A nadleehi (nod-lay) is the Navajo word that refers to an individual who was born a male but encompasses both the male and female traits to represent a harmony between genders. Lydia Nibley’s documentary Two Spirits analyzes the importance of this traditional Navajo concept and contrasts Fred Martinez’s cultural identity to his brutal murder in June 2001.

On the outskirts of Cortez, Colorado, there is a small band of native Navajos who remain in touch with their heritage. One very prominent concept that they believe in is accepting different types of sexuality; a “nadleehi” is considered equally as important compared to a man or woman. As director Lydia Nibley describes it, “American tribes have these rich traditions where people are honored for their gender and sexual expression rather than tormented, harassed, and killed.”

Growing up, Fred Martinez quickly realized that he was attuned to both the feminine and the masculine norms and was comfortable with this realization. It was a part of him and he embraced it.

In June 2001, the boy who dreamed of going somewhere — of being on the stage, of having articles about him in People magazine — was violently beaten to death for embracing his sexuality rather than hiding from it; he was killed for his courage.

“Becoming acquainted with what happened to Fred really felt like a responsibility to tell his story because otherwise it wouldn’t be told… because he’s poor, in color, and seen as being trans,” Nibley said when asked why she decided to center her documentary on Martinez. “We felt like we had a responsibility to tell his story in a way that would make change.”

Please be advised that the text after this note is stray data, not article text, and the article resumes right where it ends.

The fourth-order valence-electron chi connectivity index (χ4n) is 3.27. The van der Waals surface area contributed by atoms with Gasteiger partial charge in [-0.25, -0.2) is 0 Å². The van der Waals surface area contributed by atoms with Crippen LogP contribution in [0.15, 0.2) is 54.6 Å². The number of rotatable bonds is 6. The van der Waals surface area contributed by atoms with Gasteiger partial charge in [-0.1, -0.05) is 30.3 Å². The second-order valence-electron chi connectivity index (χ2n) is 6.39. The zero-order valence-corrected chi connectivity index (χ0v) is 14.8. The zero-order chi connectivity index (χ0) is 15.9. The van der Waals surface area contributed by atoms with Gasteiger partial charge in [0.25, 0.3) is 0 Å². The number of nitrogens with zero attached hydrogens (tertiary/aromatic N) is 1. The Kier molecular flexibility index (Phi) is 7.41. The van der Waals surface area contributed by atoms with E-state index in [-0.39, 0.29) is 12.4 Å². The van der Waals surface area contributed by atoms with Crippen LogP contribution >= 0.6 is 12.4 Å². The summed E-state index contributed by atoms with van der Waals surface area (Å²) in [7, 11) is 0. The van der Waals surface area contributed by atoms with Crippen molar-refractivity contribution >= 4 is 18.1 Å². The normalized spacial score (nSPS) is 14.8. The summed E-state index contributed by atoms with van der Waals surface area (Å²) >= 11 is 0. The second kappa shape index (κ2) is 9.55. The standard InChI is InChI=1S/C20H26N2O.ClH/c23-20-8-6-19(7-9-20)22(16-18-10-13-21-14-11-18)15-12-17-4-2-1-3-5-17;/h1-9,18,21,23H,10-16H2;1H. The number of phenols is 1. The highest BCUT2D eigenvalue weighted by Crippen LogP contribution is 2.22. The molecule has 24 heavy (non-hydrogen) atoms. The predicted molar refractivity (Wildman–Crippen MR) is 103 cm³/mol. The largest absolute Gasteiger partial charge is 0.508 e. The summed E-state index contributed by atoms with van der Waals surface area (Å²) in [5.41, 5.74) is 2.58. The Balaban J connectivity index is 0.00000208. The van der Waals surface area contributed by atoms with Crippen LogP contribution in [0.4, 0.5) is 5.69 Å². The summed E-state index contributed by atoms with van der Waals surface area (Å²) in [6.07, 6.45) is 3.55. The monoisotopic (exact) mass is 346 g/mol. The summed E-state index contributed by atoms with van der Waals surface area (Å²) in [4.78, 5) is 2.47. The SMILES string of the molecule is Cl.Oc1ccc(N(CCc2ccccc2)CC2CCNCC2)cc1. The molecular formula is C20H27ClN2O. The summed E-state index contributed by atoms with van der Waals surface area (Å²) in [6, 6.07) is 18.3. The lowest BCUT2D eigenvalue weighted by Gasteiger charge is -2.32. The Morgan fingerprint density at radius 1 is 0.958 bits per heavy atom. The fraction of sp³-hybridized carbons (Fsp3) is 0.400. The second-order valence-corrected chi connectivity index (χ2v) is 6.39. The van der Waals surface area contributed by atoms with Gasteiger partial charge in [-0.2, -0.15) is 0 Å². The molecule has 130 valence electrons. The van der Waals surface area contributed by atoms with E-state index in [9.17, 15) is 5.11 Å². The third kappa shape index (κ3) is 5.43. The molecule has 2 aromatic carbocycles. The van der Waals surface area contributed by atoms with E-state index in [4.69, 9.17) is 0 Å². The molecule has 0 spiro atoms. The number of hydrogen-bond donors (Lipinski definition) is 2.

Two Spirits, which took five years to make, won the Monette-Horwitz award in 2008 for combating homophobia, and it is up for the Social Justice for Documentary award which will be presented later this week.

The film itself debuted on Saturday night and had a powerful effect on both the audience and myself. It’s a powerful documentary on an increasingly relevant subject that portrays sexuality in a unique and gripping way.

“You can talk about policy and you can talk about legal rights and you can talk about fairness but it’s stories; it’s people seeing other people’s lives from the inside that really changes other people’s perspectives,” said Nibley

One can visit twospirits.org or join the Two Spirits group on Facebook to see more information and help spread the word that, as Nibley put it, “we all have much to gain from embracing this far-more humane perspective.”

While Fred Martinez wasn’t able to realize his dreams of being on the stage or read the article in People following his murder, Two Spirits demonstrates that his life doesn’t have to end with his death.


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